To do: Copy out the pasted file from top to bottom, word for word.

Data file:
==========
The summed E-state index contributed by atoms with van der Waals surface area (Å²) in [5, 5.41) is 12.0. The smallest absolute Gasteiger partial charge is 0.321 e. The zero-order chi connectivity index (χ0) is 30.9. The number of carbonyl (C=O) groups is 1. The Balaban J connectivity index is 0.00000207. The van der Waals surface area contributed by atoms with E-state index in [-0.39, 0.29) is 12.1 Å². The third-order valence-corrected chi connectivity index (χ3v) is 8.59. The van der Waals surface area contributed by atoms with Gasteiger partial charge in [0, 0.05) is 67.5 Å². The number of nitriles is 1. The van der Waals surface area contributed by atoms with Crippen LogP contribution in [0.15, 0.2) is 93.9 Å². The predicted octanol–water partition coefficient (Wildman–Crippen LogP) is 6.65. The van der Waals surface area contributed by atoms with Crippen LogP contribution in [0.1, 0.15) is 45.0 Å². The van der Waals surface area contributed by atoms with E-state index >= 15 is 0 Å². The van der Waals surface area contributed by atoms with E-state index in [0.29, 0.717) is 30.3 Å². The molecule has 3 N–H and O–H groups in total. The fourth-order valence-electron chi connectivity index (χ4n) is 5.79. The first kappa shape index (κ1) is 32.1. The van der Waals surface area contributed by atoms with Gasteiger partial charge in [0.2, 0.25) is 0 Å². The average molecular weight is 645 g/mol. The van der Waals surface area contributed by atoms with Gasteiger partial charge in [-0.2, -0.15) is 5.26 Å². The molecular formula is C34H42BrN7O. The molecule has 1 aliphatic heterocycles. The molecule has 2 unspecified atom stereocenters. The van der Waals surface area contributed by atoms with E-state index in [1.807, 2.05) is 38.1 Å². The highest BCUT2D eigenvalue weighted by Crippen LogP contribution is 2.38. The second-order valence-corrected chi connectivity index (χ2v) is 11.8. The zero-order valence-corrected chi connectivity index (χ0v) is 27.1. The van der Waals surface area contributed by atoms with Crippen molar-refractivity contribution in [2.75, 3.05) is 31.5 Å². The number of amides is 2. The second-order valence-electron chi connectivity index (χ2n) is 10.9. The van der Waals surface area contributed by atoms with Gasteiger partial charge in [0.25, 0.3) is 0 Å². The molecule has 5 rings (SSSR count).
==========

The summed E-state index contributed by atoms with van der Waals surface area (Å²) in [5, 5.41) is 12.0. The smallest absolute Gasteiger partial charge is 0.321 e. The zero-order chi connectivity index (χ0) is 30.9. The number of carbonyl (C=O) groups is 1. The Balaban J connectivity index is 0.00000207. The van der Waals surface area contributed by atoms with E-state index in [-0.39, 0.29) is 12.1 Å². The third-order valence-corrected chi connectivity index (χ3v) is 8.59. The van der Waals surface area contributed by atoms with Gasteiger partial charge in [0, 0.05) is 67.5 Å². The number of nitriles is 1. The van der Waals surface area contributed by atoms with Crippen LogP contribution in [0.15, 0.2) is 93.9 Å². The predicted octanol–water partition coefficient (Wildman–Crippen LogP) is 6.65. The van der Waals surface area contributed by atoms with Crippen LogP contribution in [0.1, 0.15) is 45.0 Å². The van der Waals surface area contributed by atoms with E-state index >= 15 is 0 Å². The van der Waals surface area contributed by atoms with E-state index in [0.29, 0.717) is 30.3 Å². The molecule has 3 N–H and O–H groups in total. The fourth-order valence-electron chi connectivity index (χ4n) is 5.79. The first kappa shape index (κ1) is 32.1. The van der Waals surface area contributed by atoms with Gasteiger partial charge in [0.2, 0.25) is 0 Å². The average molecular weight is 645 g/mol. The van der Waals surface area contributed by atoms with Gasteiger partial charge in [-0.2, -0.15) is 5.26 Å². The molecular formula is C34H42BrN7O. The molecule has 1 aliphatic heterocycles. The molecule has 2 unspecified atom stereocenters. The van der Waals surface area contributed by atoms with E-state index in [1.807, 2.05) is 38.1 Å². The highest BCUT2D eigenvalue weighted by Crippen LogP contribution is 2.38. The second-order valence-corrected chi connectivity index (χ2v) is 11.8. The zero-order valence-corrected chi connectivity index (χ0v) is 27.1. The van der Waals surface area contributed by atoms with Crippen molar-refractivity contribution in [2.75, 3.05) is 31.5 Å². The number of amides is 2. The second-order valence-electron chi connectivity index (χ2n) is 10.9. The van der Waals surface area contributed by atoms with Gasteiger partial charge in [0.25, 0.3) is 0 Å². The molecule has 5 rings (SSSR count).